The learned counsel for the plaintiff contends that the covenant should be read distributively, or as if the grantor had written: "I covenant for myself that I will not build, etc., I covenant for myself, my executors and administrators, that neither I nor they will so build, and I covenant for my assigns that they will not so build;" but the objection to such a construction is that it requires something to be inserted that the grantor never assented to. He did not agree that his executors, or his administrators, or his assigns should not build, but only that he would not build. He used no words that connected anyone except himself with the restriction against building, or that imposed an obligation in that regard upon any other person. It was not a general covenant "not to erect," as in Phœnix Ins. Co. v. Continental Ins. Co. ( 87 N.Y. 400), but a special covenant that the grantor would not erect, showing an intention to contract against the acts of one person only.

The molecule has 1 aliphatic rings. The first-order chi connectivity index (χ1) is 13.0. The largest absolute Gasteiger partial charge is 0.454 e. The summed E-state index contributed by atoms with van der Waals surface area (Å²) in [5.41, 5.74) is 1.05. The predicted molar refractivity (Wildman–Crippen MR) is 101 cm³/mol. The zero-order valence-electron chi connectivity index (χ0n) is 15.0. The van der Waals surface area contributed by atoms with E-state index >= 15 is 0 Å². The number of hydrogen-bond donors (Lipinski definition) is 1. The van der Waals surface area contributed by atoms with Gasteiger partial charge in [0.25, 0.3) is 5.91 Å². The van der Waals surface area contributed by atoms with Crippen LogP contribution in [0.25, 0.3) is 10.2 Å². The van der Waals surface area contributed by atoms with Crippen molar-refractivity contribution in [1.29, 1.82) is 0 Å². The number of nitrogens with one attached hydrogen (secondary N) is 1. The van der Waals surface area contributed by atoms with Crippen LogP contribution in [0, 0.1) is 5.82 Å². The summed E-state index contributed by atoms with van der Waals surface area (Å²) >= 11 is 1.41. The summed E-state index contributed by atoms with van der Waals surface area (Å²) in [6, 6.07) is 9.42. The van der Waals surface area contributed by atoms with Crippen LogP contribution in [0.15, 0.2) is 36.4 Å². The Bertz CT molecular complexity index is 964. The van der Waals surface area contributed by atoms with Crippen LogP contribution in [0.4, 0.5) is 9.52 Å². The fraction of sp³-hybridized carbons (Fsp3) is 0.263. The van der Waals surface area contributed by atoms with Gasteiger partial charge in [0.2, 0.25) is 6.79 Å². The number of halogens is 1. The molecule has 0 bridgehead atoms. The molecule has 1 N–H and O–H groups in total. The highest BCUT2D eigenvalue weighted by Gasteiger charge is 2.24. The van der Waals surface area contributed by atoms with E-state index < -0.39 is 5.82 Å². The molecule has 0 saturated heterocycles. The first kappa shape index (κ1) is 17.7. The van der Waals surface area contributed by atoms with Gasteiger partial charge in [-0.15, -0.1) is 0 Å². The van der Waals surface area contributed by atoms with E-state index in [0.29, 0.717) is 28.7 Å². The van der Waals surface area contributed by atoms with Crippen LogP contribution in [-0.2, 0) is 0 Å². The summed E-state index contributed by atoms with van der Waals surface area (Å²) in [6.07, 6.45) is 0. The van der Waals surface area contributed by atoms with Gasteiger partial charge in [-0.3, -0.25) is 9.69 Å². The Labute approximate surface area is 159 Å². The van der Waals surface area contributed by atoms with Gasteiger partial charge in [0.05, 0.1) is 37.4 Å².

While effect should be given to every word of a written instrument, if possible, it is necessary sometimes to reject a part as surplusage, and it is never allowable in order to prevent that, or to effect any other result, to insert that which the parties did not agree to. A personal covenant binds the heirs, executors and administrators in respect to assets, so that the word "assigns" only need be rejected as surplusage, in order to relieve the case of all difficulty. A strained construction that has no foundation to rest upon except the single word "assigns," used in the descriptive and unsubstantial way already mentioned, should not be resorted to when it involves a serious result to the grantor with but slight benefit to the grantee, because it is improbable that under such circumstances such a result was intended. Hence only by the use of plain and direct language of the grantor, should it be held that he created a right in the nature of an easement and attached it to one parcel as the dominant estate and made the other servient thereto for all time to come. We think that the language used by the parties permits no such result. We agree with the learned General Term that the construction contended for by the plaintiff "would be giving a scope to the covenant far beyond what the language used requires and beyond what the grantees of lot No. 22 had a right to assume in accepting a conveyance of that lot. An incumbrance affecting lot No. 22 for the sole benefit of lot No. 24, and in a conveyance of lot No. 24, into which a purchaser would hardly look for incumbrances upon lot No. 22, will not be inferred by a forced construction of the covenant or any amplification of its language beyond its natural meaning."